Wax dipping beehive components.
What is wax dipping?
Wax dipping is a process where hot wax is heated to around 160oC and the wooden components of the hive (usually the base, lid and supers) are essentially ‘cooked’ for 10 to 15 minutes. The molten wax penetrates deep into woodware – up to 50mm in end grain – replacing the sap, air and moisture, which is boiled off.
Beekeepers in Australia and New Zealand have been using this technique for over 50 years, and the benefits are now being recognised around the world. Pure beeswax was once used for dipping, however this creates a thin film on the outer surface of the wood which inhibits the adherence of paint and can melt off in very hot weather. Much better results are attained with a mixture of paraffin and microcrystalline waxes, and the wooden parts can be easily painted straight after dipping.
Why wax dip?
There are two main reasons for wax dipping. Most beehives in Australia are constructed from pine, which is relatively cheap and easy to work with. However, this soft wood lacks durability and, with around 20% natural moisture content, is prone to fungal infection and rot. Unprotected beehives may have a working life of as little as two or three years, leading to costly regular replacement. Dipping dries and preserves the timber by removing moisture and substituting a mix of harmless waxes which are water repellent. The longevity of wooden items is therefore greatly enhanced; apiarists report that wax-dipped hives may remain in perfectly serviceable condition for as long as thirty years or more before requiring retreatment.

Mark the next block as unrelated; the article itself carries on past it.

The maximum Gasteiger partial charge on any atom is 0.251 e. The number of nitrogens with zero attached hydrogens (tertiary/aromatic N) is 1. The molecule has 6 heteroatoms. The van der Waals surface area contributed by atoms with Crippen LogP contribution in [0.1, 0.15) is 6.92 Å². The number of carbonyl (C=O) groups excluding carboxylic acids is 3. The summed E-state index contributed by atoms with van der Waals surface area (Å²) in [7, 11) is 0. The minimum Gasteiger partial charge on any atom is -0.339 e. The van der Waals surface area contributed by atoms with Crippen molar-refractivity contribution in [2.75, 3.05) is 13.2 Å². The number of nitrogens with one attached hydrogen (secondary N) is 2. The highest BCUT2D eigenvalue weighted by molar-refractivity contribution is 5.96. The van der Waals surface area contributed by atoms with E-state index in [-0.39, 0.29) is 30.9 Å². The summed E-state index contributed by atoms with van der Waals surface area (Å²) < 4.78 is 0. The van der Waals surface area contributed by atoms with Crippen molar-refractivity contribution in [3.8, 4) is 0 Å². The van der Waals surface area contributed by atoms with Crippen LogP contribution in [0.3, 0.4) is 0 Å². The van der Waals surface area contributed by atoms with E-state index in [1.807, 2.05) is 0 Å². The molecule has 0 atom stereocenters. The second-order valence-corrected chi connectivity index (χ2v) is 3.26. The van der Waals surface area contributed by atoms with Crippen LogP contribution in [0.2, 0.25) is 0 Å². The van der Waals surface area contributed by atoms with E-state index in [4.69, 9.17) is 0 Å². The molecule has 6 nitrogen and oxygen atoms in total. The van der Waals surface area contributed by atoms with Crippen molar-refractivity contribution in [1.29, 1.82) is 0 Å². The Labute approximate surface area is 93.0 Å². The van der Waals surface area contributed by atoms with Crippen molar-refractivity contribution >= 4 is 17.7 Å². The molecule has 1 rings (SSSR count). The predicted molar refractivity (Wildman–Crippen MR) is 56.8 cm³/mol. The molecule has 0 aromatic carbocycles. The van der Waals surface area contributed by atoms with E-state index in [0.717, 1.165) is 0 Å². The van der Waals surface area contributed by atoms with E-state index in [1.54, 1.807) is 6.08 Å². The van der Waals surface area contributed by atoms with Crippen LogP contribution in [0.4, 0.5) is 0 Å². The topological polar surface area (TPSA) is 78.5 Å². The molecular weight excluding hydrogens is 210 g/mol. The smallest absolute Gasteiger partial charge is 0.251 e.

Wax dipping is also an effective way of disinfecting wooden parts, and can be used to salvage equipment exposed to foulbrood, as spores are eradicated by the extreme heat involved. The only alternative methods of sterilization are gamma irradiation and complete destruction by fire.
The initial set up for wax dipping is both complex and costly. A large 3-4mm steel vat is required to heat the mixture of waxes, with LPG gas being the most cost-effective fuel. It takes around three hours to get the wax to a minimum of 150oC. Wax dipping can be a dangerous exercise, as waxes have a low flashpoint and can easily catch fire if temperatures become too high. If woodware is dropped into the vat, this can create splashes capable of causing serious burns. Safety protocols should therefore be strictly adhered to, including the use of protective equipment and close monitoring of temperature.
After the woodware has been dipped, I apply two coats of white Solagard paint. This provides an additional layer of protection, and may extend the efficacy of the wax dipping. It also reflects the hot summer heat, which helps to prevent overheating.
Incidentally, wax dipping is also used as a novel final embellishment on beer bottle tops, and to eliminate unwanted noise from guitar pickups.
If you own beehives with wooden components, wax dipping is definitely worth the effort and will save you considerable time and money in the long term.